For Arkansas State, it’s a much more serious issue.
Athletics director Terry Mohajir, citing information he had received from his university’s human-resources office, said last week 34 of his department’s 72 employees currently have salaries that could shift them from exempt status to non-exempt. Based on those employees’ current pay, he estimated it will cost his department roughly $500,000 in salary increases to keep them exempt – and the salary increases will trigger another $200,000 in benefits costs.
The estimated $700,000 increase is against a current annual operating budget of nearly $30 million, Mohajir said.
“Obviously you do what the law tells you that you have to do,” Mohajir said. “It may affect people’s employment status. It may affect people’s workload.”
Among the hundreds of thousands of responses that the Labor Department received during a 60-day comment period last year, one came from Western Carolina athletics director Randy Eaton.
Writing in July 2015, he estimated that his department had 68 full-time employees, 55 of whom have been exempt – and he added that he would need to make firings because of the increased costs he was facing for salaries and/or overtime.
“While I can tell you with great certainty that I would not be alone in my ultimate course of action,” he wrote, “I do not look forward to the day when I must look 10%-20% of my employees in the eye to tell them I am cutting their position due to federally mandated changes in the FLSA standards.”
Last week, Eaton said 68 of his 70 employees are currently exempt, including 39 whose salaries fall below the new $47,476 threshold. Two of those 39, he said, are head coaches. He said he was examining a range of alternatives, including putting some employees on nine-month appointments.
A Labor Department document addressing the new rules’ impact on the higher-education sector does contain one section that could offer help to some athletics programs, although it could be tricky. The document says coaches may be exempt regardless of salary “if their primary duty is teaching, which may include instructing athletes in how to perform their sport. If, however, their duties primarily include recruiting athletes or doing manual labor, they are not considered teachers.”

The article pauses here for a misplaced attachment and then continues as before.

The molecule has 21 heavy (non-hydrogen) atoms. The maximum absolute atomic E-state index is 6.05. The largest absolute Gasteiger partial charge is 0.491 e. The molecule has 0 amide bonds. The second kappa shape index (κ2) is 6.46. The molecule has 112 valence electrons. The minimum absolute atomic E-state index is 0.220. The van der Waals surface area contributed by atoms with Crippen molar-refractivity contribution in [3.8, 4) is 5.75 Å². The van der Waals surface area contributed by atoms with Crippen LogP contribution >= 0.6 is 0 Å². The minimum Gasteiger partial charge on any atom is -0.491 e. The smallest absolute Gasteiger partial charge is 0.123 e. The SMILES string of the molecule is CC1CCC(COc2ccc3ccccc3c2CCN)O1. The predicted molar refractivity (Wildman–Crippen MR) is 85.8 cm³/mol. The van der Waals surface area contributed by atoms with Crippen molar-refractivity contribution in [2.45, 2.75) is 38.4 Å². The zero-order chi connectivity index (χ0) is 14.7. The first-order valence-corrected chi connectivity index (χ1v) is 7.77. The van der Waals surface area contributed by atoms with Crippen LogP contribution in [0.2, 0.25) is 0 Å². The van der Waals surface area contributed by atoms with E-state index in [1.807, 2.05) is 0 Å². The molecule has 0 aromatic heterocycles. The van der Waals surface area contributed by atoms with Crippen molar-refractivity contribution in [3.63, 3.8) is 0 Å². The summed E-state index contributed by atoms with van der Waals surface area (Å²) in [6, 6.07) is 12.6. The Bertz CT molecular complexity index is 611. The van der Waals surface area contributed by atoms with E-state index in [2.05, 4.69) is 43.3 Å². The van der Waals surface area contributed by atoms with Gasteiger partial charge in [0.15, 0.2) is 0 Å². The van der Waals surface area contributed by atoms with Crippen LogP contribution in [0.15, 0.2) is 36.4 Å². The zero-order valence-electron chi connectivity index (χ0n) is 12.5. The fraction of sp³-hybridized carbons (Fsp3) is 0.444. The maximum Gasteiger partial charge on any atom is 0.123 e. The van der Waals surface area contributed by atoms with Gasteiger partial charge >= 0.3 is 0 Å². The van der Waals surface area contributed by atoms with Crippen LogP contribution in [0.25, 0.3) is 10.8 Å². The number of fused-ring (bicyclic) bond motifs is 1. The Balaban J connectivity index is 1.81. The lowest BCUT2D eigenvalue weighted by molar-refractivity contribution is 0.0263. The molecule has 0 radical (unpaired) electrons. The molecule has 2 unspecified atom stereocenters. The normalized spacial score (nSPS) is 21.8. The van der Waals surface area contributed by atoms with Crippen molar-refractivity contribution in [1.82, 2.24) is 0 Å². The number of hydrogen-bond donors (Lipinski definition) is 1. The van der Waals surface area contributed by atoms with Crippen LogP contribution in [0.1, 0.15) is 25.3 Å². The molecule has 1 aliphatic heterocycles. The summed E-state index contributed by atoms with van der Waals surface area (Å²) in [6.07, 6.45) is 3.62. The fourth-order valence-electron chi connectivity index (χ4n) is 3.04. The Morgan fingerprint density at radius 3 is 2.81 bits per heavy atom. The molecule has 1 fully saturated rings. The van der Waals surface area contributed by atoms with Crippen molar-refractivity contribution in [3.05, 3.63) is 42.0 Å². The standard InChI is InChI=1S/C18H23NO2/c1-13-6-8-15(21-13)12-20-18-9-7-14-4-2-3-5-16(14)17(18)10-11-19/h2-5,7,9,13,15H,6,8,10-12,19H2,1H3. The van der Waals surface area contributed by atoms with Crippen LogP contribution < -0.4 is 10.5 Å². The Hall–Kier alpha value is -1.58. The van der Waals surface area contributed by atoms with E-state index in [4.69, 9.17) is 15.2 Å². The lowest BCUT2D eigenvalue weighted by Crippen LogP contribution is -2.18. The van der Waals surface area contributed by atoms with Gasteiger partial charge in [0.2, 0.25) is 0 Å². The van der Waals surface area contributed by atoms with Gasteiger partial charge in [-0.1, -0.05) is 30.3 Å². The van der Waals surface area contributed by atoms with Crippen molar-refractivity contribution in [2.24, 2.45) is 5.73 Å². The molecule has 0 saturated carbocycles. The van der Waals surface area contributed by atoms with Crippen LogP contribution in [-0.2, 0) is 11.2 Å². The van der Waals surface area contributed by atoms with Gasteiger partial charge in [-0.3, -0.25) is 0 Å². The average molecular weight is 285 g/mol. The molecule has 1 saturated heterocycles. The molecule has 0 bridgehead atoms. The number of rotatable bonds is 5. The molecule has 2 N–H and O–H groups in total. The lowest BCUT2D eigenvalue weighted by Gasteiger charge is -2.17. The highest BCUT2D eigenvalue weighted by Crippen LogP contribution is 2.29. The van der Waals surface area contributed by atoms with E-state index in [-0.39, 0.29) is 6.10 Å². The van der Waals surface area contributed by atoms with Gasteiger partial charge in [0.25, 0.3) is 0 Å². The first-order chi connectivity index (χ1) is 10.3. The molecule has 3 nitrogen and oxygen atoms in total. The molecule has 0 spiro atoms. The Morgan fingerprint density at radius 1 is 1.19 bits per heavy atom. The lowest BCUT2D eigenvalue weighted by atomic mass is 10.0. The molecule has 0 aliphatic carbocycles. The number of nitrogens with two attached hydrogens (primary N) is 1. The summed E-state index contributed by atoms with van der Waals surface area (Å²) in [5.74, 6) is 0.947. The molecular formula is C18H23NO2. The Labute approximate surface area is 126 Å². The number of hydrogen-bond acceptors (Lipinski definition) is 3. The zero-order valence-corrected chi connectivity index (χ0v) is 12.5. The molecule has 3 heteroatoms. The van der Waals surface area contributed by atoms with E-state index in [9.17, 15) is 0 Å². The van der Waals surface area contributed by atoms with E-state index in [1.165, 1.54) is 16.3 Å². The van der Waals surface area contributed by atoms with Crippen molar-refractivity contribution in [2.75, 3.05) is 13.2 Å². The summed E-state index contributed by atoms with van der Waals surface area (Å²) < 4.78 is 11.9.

Still, outside experts predicted possible consequences for athletics programs.
At schools in the NCAA’s Football Championship Subdivision and Divisions II and III, “I think they’re going to have to curtail opportunities (for athletes) because of this,” said Mike Aitken, the vice president for governmental affairs for the Society for Human Resource Management, a group representing nearly 300,000 professionals in the field that voiced its opposition to such a dramatic increase in the salary threshold.
He pointed out that because colleges will be facing payroll issues across their campuses from the FLSA change, they may be very limited in how much they can help their athletics departments.
With so many athletics programs dependent on student fees or substantial institutional funding, some schools “may pass this cost along to students and their families” in the form of increased athletic fees and/or tuition, said Jennifer Donnelly — a vice president with Sibson Consulting, whose clients include numerous colleges.
Schools, she said, “are not going to have a lot of great options.”